The pyramid of Kukulkan, ancient, feathered serpent god of the Maya, loomed above us, intimidating despite the modern crowd gathered at its base. It was the fall equinox, and many had journeyed far to see the decent of the god to earth on the side of the stepped temple.
It was late afternoon, and the sun was following its course back down to earth. The sky had been flitting with clouds all day and we wondered if we would be able to clearly see the astrological event. We sat in the shade of a huge banyan tree, some of us on blankets, some on benches. The shade from that one tree was vast enough to be shared by our entire group of eight seekers and still have shade to share.
It was hot and humid. The air was heavy and still. We waited in the heat, thankful for the arching branches of the tree. And then it began. Warm light fell on the pyramid and a shadow began to creep up from the steps. As the sun fell lower on the horizon, the shadow grew, defining the undulating shape of a serpent.
Dark clouds began to gather. The wind picked up as the apparition grew. I could feel the power of the feathered serpent god grow in intensity. A Maya shaman of slight build with a red cloth wrapped around his head began the sing-song chanting of an incantation in Yucatec Mayan. Tree began to bend in strong gusts and dust devils formed, demi-god sized tornadoes made from the red clay in the ruins, and swept across the ground, confused and scattered and throwing their powered earth back into the wind.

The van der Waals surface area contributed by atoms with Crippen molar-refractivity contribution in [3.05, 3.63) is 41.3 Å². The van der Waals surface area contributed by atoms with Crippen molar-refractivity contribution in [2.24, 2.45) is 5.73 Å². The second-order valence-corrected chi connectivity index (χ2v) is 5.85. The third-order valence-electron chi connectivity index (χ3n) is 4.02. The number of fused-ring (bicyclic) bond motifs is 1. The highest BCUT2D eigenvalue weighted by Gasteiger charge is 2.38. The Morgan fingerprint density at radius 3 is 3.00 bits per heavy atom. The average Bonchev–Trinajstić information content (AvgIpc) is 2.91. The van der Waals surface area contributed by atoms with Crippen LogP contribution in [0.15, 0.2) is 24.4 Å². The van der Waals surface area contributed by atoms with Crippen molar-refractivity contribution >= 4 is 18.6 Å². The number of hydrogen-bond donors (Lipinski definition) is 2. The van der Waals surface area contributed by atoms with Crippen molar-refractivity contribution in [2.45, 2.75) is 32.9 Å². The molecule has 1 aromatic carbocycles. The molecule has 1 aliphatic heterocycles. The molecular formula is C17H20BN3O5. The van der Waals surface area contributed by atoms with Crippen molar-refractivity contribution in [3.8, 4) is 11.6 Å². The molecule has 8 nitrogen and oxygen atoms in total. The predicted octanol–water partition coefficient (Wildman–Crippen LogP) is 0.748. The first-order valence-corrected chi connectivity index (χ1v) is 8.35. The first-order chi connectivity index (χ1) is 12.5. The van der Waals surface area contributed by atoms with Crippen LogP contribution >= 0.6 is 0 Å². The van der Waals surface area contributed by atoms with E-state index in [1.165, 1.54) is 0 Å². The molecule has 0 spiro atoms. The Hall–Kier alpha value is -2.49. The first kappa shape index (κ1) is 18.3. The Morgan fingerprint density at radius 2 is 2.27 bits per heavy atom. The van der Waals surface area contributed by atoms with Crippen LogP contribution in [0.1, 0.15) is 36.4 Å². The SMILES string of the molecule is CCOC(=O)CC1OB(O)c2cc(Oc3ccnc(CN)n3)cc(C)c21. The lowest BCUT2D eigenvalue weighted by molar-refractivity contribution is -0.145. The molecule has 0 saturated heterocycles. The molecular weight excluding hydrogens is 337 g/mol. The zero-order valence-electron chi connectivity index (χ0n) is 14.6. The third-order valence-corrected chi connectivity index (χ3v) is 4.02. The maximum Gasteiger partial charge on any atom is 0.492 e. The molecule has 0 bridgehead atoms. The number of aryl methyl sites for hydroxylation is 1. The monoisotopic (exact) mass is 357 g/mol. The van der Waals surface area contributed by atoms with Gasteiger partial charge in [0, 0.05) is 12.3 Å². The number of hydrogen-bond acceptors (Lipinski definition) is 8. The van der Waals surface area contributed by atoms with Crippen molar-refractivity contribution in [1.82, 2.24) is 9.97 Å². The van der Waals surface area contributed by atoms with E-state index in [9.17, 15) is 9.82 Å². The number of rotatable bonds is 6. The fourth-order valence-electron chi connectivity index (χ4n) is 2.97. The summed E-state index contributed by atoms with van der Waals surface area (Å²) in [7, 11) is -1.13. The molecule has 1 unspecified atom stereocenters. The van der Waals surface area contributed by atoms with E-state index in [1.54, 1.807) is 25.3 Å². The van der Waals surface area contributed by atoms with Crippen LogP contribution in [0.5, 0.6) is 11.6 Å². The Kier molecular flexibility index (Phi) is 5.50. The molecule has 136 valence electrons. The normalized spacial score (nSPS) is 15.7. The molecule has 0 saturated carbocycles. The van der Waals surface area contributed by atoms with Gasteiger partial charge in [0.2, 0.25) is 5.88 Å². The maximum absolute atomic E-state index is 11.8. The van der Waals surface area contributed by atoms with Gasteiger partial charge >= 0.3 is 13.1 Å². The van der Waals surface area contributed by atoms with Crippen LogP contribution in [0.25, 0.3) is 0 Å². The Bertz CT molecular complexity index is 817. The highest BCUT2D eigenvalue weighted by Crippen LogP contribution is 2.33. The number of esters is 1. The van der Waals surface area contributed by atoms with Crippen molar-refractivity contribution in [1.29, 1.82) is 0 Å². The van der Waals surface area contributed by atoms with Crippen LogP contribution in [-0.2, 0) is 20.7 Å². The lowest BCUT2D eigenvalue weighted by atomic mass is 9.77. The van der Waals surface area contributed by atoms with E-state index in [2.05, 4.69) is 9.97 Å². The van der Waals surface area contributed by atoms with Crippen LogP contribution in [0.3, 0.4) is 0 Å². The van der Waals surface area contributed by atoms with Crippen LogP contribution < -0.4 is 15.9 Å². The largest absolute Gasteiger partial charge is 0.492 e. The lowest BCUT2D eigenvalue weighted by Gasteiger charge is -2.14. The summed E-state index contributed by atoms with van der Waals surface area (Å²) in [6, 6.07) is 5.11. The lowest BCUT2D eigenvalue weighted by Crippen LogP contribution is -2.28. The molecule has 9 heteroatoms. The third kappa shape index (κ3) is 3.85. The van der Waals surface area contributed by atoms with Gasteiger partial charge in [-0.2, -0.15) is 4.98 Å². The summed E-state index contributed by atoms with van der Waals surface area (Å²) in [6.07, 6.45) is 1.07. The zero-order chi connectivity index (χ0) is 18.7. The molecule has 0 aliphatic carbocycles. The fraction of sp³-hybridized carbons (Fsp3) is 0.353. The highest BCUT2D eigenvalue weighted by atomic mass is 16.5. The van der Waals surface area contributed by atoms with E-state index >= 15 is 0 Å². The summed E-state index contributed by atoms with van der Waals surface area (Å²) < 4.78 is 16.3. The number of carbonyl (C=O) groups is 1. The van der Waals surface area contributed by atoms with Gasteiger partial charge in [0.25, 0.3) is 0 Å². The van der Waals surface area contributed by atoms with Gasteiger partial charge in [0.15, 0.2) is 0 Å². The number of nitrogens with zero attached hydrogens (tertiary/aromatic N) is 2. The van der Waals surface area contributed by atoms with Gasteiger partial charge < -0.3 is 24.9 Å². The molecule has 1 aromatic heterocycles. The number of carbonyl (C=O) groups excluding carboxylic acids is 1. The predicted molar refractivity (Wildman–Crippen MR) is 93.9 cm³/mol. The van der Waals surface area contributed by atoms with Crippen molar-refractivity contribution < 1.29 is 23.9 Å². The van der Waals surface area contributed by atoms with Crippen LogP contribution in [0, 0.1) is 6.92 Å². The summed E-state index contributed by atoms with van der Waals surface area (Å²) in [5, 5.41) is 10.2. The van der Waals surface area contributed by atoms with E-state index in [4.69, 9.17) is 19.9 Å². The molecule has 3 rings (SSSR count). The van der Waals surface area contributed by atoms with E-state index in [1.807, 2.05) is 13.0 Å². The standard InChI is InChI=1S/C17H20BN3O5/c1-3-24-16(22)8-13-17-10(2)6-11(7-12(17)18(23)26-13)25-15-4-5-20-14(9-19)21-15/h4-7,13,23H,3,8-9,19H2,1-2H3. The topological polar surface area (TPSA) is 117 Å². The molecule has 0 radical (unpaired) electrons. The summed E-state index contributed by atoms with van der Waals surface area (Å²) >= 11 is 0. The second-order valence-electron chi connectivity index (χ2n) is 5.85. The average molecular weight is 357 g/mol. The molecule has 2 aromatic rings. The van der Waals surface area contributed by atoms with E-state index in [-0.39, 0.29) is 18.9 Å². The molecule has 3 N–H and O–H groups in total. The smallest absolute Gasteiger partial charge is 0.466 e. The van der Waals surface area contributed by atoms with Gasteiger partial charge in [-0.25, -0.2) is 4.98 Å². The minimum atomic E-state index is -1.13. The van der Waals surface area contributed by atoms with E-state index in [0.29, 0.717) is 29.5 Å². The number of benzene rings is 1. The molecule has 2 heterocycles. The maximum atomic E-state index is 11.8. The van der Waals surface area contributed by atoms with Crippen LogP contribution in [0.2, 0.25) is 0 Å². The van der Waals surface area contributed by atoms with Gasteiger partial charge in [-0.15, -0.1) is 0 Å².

Then the thunder started. It rumbled around, as if it were a growling dragon encircling the sacred area. The energy was electric.
The serpent became more defined, its radiant body of light crawling down the pyramid to join with it’s now illuminated carved head. The sun was low in the sky and the energy of the descent of the god was tangible. The thunder grew louder and the shaman declared, “Kukulkan is here!”
We were ushered out of the ruin site as the day came to an end, all of those gathered leaving reluctantly, the energy of the event was still strong, but the park was closing.
I wonder what happened after we left. I doubt such a god, so ancient and powerful, would care if we were there upon his full arrival. The presence seemed to dwarf everything, connecting to the earth itself in a bi-yearly ritual that it shared with the pre-Columbian edifice. For over a thousand years the sun and shadow had been playing its game with the stone steps. For a thousand more it may continue.
I came to Chichen Itza on the fall equinox expecting a lovely event. But the ancient power I felt that day was much more than I expected. I believe in the veracity of Kukulkan, the descending god that comes to visit humankind.